The 2017-18 State Budget – Michael O’Neil

The South Australian State Budget 2017-18 forecasts the South Australian economy to grow at 2.25 per cent (3.0 per cent nationally) with employment growth at 1.0 per cent over the next year. Public sector employment was forecast (in 2016-17) to decline by some 700 positions in 2017-18 but will in fact now increase by some 500 positions, further cementing South Australia as having one of the highest public sector to private sector employment ratios in Australia. The forecast budget surplus is estimated at $72 million, down from a previous projected surplus of $239 million, with net debt at $6.1 billion and projected to rise in 2018-19.

The Budget has been crafted with an ‘eye on’ the closure of Holden’s, the current and future rate of unemployment, and lower levels of private sector capital expenditure (i.e. providing little stimulus to employment). Evident is a degree of political craftsmanship around promises in marginal seats with a focus on the March 2018 election. There have been complaints that regional South Australia has been ignored in the budget except for minor expenditure on jetties and extensions to the Mount Gambier airport and prison (160 additional beds at $35.4 million).

Funds have been directed to projects within marginal seats to address festering sores such as the retention of the cardiology unit at the Queen Elizabeth Hospital and rejuvenation of that hospital ($250m), the promise of a new Women’s Hospital next to the new Royal Adelaide Hospital ($528m – this was promised in 2010 as well) and additional investment at the Lyell McEwin hospital ($53m). Combining proposed infrastructure spend on roads, transport, health (about $1.1 billion) and education, the total infrastructure spend is some $2.2 billion with one proviso here, that several projects (e.g. part of the North-South corridor, Gawler rail electrification) require supportive Commonwealth funding before they are guaranteed to go ahead.

The Commonwealth have also been approached to contribute an equal amount to the Future Jobs Fund ($200m) that will provide grants and low interest loans to assist local businesses to expand. The fund will also support the work of Investment Attraction South Australia. Some 1,300 businesses will receive benefit from payroll tax rebates while the Job Accelerator Grants have been extended with an additional $5,000 for taking on a trainee or apprentice. The existing Job Accelerator scheme introduced in Budget 2016-17 has resulted in an additional 10,000 employment places effectively subsidised by the taxpayer.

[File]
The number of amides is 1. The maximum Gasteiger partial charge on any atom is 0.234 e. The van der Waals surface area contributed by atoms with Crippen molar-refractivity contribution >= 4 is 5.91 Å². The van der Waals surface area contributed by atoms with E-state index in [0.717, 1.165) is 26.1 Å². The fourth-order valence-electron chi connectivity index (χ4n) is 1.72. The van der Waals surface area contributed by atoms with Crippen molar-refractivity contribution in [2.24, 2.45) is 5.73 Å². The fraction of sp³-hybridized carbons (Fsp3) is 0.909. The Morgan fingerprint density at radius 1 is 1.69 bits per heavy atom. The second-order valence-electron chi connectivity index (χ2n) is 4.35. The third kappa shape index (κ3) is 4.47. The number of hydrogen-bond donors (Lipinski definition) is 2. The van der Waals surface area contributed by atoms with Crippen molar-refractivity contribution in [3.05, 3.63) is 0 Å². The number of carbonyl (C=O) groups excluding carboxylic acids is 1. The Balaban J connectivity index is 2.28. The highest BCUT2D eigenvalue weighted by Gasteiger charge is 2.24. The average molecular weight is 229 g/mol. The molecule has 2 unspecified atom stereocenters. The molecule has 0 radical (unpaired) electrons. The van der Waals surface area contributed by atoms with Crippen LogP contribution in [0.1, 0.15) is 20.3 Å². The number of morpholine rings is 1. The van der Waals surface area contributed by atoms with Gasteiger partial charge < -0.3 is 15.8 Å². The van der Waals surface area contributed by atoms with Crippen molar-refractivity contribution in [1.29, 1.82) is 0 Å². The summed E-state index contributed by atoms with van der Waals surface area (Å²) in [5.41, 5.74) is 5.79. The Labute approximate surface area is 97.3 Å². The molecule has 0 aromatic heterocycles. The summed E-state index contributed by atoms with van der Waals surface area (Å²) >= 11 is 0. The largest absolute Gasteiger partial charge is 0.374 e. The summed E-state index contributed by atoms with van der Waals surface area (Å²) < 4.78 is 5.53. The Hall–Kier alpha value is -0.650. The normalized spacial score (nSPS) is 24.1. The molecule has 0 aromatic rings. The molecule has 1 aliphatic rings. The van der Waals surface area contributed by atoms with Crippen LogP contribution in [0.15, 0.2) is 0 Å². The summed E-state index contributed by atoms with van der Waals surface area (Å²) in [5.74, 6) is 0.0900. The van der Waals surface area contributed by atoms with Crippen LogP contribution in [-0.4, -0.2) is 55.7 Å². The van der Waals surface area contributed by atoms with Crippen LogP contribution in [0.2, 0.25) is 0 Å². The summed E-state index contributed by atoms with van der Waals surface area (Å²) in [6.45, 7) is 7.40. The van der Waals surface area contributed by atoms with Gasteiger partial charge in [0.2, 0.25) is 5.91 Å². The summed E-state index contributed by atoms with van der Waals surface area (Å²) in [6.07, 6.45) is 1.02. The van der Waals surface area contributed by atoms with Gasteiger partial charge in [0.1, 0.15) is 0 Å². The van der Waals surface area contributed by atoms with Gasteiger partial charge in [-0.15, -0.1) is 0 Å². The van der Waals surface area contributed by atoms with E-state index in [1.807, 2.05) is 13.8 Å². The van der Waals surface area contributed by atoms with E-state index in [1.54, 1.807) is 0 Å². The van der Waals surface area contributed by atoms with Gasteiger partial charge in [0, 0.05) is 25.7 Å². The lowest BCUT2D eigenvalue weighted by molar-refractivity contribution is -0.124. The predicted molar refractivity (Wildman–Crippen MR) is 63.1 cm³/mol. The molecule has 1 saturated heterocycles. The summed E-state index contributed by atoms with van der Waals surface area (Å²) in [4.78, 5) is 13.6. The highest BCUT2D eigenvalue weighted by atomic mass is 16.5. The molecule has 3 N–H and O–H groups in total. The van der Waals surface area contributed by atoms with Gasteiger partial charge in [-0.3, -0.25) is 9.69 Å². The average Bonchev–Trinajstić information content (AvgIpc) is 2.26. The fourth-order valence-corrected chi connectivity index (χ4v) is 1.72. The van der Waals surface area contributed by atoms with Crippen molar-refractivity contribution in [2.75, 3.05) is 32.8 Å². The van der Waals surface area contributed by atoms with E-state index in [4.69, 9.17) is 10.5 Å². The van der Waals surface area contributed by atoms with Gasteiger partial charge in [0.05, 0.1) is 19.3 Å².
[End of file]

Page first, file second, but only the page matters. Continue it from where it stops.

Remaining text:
The Budget provided for a ‘Neighbourhood Fund” ($40m) to enable individuals, communities and others (?) to suggest worthwhile projects in their community that could attract funding. While we are not familiar with the program’s guidelines, it appears that Local Councils/Local Government were not consulted about this, but could very well be left “holding the baby” if funded projects are then the responsibility of Councils to develop and/or maintain.

The big news item was off course the introduction of the Bank Levy (at 0.015 per cent on bank liabilities) which has received a hostile response from the banking sector with threats to cancel proposed investments (e.g. a back office operation to employ 150 staff) and an immediate anti-government, anti-levy advertising campaign. The Bank Levy is projected to raise $370m over 4 years.  The “levy” has been labelled as “economic vandalism”, “a disgrace” and a “lazy tax” with the most likely damage being to the reputation of South Australia as a high-taxing, low growth economy.  The much smaller revenue item was the 4 per cent loading on stamp duty for foreign buyers of residential property.

Forgetting all the hype, leaving aside “political” projects and planned investment directed at marginal seats a sober analysis of the budget is this – private capital expenditure in South Australia remains quite restrained, it is private investment that is the key stimulus for employment growth and the budget must be measured against this reality. The Bank Levy in itself is a negative signal to private investors and that might well be the major impact of this decision.

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